Three things that I can see. Firstly they set goals. Secondly they take massive action in the direction of their goals. Arnold trained like a man possessed to become Mr Olympia, as did Conor McGregor to become the biggest star in the UFC and one of the few fighters who people who don’t follow the UFC have heard of.

Finally, and I think this is a very important distinction, they are visualising achievement, not things. That guy sitting in the bedsit dreaming of the Mercedes is visualising things. Arnold is visualising his body in its most perfect form, being on stage and being victorious. Or later on, he’s visualising being a movie star. And even later on, he’s visualising being the governor of California.

So we have two further things to look at. The importance of goal setting and action. These will have to wait for another day, because I still have to briefly explain how to visualise.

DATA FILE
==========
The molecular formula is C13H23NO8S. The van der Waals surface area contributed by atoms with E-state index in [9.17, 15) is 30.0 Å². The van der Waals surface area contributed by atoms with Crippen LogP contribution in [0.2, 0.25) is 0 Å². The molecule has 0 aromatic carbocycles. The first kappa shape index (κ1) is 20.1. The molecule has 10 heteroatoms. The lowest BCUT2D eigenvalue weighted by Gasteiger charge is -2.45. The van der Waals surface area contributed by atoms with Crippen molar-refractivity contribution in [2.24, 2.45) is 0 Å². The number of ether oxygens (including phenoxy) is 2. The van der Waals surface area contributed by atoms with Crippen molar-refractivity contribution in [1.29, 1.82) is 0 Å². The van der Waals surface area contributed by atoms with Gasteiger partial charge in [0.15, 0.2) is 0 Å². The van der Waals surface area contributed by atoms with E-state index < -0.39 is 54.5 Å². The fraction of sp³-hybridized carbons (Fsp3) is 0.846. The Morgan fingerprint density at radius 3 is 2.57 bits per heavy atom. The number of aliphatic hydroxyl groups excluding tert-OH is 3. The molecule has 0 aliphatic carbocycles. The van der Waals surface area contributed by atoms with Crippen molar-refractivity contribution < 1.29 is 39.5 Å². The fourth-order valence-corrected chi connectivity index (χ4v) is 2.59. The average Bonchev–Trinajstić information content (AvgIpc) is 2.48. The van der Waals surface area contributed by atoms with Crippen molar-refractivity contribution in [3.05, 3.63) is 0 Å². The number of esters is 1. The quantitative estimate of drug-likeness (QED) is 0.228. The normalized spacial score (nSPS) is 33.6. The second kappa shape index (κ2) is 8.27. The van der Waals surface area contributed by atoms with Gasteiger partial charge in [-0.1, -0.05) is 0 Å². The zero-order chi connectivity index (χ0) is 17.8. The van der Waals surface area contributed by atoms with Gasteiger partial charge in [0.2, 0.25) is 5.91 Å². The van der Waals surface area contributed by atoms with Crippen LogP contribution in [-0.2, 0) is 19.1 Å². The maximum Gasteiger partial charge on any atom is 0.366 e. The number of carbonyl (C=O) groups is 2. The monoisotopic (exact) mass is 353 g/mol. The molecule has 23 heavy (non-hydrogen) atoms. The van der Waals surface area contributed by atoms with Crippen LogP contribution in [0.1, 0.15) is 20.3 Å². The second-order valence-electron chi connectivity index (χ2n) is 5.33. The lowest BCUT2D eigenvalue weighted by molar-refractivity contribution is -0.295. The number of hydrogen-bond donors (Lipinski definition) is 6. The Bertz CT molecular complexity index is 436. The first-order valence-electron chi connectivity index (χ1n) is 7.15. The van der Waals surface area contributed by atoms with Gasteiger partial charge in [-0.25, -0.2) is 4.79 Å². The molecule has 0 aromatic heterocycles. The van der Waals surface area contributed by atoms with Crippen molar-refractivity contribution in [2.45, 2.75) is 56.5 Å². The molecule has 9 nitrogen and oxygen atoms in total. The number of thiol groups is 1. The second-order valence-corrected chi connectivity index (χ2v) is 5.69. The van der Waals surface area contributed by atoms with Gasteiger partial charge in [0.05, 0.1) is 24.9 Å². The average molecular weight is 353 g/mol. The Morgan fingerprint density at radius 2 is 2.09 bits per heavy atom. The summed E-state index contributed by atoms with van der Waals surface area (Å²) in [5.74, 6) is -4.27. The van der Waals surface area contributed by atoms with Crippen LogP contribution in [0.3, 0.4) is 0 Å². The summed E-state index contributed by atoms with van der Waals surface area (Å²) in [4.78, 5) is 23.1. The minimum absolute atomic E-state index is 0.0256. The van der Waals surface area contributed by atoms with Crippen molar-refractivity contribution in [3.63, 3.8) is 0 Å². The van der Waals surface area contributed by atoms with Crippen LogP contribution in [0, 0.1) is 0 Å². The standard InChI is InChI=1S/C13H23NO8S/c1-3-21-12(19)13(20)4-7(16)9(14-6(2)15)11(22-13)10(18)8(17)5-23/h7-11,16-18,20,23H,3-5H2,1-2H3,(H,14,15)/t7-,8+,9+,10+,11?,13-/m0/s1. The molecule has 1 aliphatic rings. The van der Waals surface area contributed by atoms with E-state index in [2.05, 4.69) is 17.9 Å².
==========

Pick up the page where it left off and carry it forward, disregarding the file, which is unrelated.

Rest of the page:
Firstly, the ability to meditate is a prerequisite. Fortunately I have already explained how to meditate, how to fast track meditation using binaural beats  and the benefits of meditation.

I recommend that before you attempt visualisation, you get used to doing meditation for about a month first. It is my opinion that is essential to be in a meditative state to visualise.

Once you are used to meditation, you simply start imagining what you want. As I have already recommended, focus on visualising achievement.  I truly believe this is key. If you run a business visualise the business booming. Visualise the work rolling in, visualise the phone ringing constantly, visualise getting more and more clients every day.

If you compete in a sport, visualise being successful. Visualise the training you will do, visualise the competition, visualise victory.

And that’s it. Not much to it really. As with all things really powerful, the execution end is really simple.

for more –  Conor McGreogor’s views on visualisation.

Image Source:  Moyan Brenn from Anzio, Italy – Dreaming, CC BY 2.0,




About The Author


A guy obsessed with stripping down whatever field he studies to get the optimum return from effort expended. Sort of like Tim Ferriss, except with zero fame.